May first marked International Workers’ Day. People yearned for better working conditions, and protests were held all over the world. In Iran, however, Labor Day was different. Iran’s protests received less media attention. This is not because Iranians enjoy their working conditions, which are described as “modern slavery” by many state-run media outlets.
Low wages, harsh working conditions, and job insecurity do not begin to describe the situation of Iranian workers. The country’s economic collapse, a high unemployment rate of around 11%, and the regime’s systematic oppression of the workers’ syndicate leave no room for protests, according to state-run media.
To put it another way, Iranian workers work hard to make a meager living, and when they demand a decent working environment, they lose their jobs and are replaced by others. Nonetheless, the state-controlled media frequently reports layoffs and strikes by workers who have not been paid in months.
Iran has the world’s fourth-largest crude oil reserves, but its citizens struggle to make ends meet. Workers’ demands have been ignored by the regime authorities. Workers’ tables are shrinking as the cost of basic foods rises.
“In April 2021, Faramarz Towfiqi, the head of the Supreme Council of Islamic Labor Councils’ wage committee, conducted a survey based on data from the International Monetary Fund, compiling a list of workers’ wages in various countries.” On February 21, 2022, the state-run Asr Iran reported, “This study shows that Iranian workers with a minimum monthly wage of $75 rank 160 and are considered cheap labour force.”
The supreme leader of the Iranian regime has called for the “privatization of Iran’s economy” since 2006. Fearing that their involvement in terrorism would jeopardize their secret financial system, the Revolutionary Guards and Khamenei launched a privatization plan in 2006, gradually handing over the country’s economy to so-called “private” front companies.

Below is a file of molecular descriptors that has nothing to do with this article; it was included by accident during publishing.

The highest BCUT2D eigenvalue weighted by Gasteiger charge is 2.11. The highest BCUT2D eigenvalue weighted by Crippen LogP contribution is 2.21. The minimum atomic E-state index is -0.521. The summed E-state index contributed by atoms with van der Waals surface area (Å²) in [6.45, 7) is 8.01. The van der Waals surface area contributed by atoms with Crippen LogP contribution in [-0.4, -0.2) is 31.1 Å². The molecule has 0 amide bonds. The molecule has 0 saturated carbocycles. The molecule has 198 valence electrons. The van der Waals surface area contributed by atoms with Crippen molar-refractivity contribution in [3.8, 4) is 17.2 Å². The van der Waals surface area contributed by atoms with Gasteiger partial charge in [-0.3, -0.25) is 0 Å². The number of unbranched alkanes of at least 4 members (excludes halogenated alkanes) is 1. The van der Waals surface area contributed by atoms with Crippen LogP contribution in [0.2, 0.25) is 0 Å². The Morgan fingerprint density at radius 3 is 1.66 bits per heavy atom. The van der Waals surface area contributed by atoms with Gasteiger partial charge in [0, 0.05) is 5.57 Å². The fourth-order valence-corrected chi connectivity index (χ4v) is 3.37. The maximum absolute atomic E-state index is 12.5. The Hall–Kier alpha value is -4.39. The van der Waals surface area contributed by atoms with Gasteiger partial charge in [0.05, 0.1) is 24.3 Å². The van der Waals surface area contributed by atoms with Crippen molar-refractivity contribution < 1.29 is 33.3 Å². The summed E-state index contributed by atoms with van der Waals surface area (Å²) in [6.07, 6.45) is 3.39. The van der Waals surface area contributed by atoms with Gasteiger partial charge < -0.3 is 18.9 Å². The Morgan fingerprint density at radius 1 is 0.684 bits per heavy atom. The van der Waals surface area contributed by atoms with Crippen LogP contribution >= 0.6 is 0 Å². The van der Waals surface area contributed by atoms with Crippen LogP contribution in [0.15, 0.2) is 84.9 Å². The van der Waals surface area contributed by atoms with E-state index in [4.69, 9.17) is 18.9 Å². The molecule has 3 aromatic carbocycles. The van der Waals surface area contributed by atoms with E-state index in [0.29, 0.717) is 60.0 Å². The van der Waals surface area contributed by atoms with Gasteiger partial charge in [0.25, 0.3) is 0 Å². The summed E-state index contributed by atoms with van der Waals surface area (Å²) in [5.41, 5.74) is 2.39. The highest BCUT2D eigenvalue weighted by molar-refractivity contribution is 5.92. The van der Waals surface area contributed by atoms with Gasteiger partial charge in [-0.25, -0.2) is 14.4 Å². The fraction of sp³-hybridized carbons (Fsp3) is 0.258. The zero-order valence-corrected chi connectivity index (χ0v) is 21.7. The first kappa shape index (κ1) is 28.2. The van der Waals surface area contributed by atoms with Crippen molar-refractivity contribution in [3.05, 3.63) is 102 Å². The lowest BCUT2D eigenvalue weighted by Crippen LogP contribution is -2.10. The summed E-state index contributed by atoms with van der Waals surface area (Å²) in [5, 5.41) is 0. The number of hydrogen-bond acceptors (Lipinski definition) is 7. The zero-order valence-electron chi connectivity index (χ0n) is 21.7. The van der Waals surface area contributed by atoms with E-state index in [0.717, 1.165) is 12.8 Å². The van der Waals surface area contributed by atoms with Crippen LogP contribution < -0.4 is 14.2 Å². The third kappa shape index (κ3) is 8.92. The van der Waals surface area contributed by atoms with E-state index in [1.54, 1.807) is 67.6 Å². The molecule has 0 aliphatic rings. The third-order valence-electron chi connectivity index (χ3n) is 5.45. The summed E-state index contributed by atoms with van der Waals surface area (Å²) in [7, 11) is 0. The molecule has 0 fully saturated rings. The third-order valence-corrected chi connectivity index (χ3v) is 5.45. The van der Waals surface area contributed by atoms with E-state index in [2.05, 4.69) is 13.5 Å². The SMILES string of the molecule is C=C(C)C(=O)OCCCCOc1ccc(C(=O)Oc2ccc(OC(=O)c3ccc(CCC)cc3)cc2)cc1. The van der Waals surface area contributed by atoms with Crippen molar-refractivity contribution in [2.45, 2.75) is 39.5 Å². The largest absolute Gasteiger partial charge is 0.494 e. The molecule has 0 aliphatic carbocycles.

As a result, so-called “private” companies and contractors enslave Iranian workers, and when they protest harsh working conditions, they are oppressed and fired, while the regime denies responsibility.
On May 26, 2021, Nasrullah Daryabeigi, Executive Secretary of Mazandaran Workers’ House, told the semi-official ILNA News Agency that privatization in Iran has resulted in poverty, slavery, worker dismissal, social anomalies, and the specialization of social justice.
The working conditions of Iranians have steadily deteriorated over the last four decades, as the regime has squandered national wealth on terrorism and its secret nuclear weapons program, and regime officials have plundered the country’s remaining resources.
“Economists predict that Iran’s absolute poverty line will rise to 120 million rials. The director-general of the Parliamentary Research Center’s Economic Studies Office stated, “Our country’s poverty rate has reached around 35 percent.” In other words, 35% of the population lives in poverty, according to the state-run Etemad online in January 2022.
Ebrahim Raisi’s government has only increased workers’ wages by 10%, bringing them to less than 50 million rials, after boasting about helping them for a month. Despite the escalating tensions in Ukraine, the world celebrated International Workers’ Day. The occupation of Ukraine has sent shockwaves throughout the global economy.
Ukraine is the world’s leading producer of sunflower oil, accounting for more than half of all global exports. Along with Russia, the country is responsible for over a third (36%) of global wheat exports. The conflict in Ukraine has had an impact on food supplies in importing countries like Iran. In order to be able to sell its oil at a higher price, Tehran welcomed the war in Ukraine in order to gain Moscow’s support in the ongoing but fruitless nuclear talks with world powers.
Aside from the war’s consequences, since Raisi abolished the preferential currency rate, which allowed for cheaper grain imports, the prices of bread and pasta have skyrocketed, making these items scarce. There have been protests and numerous warnings from regime officials that another uprising would erupt soon because bread is the workers’ primary food source.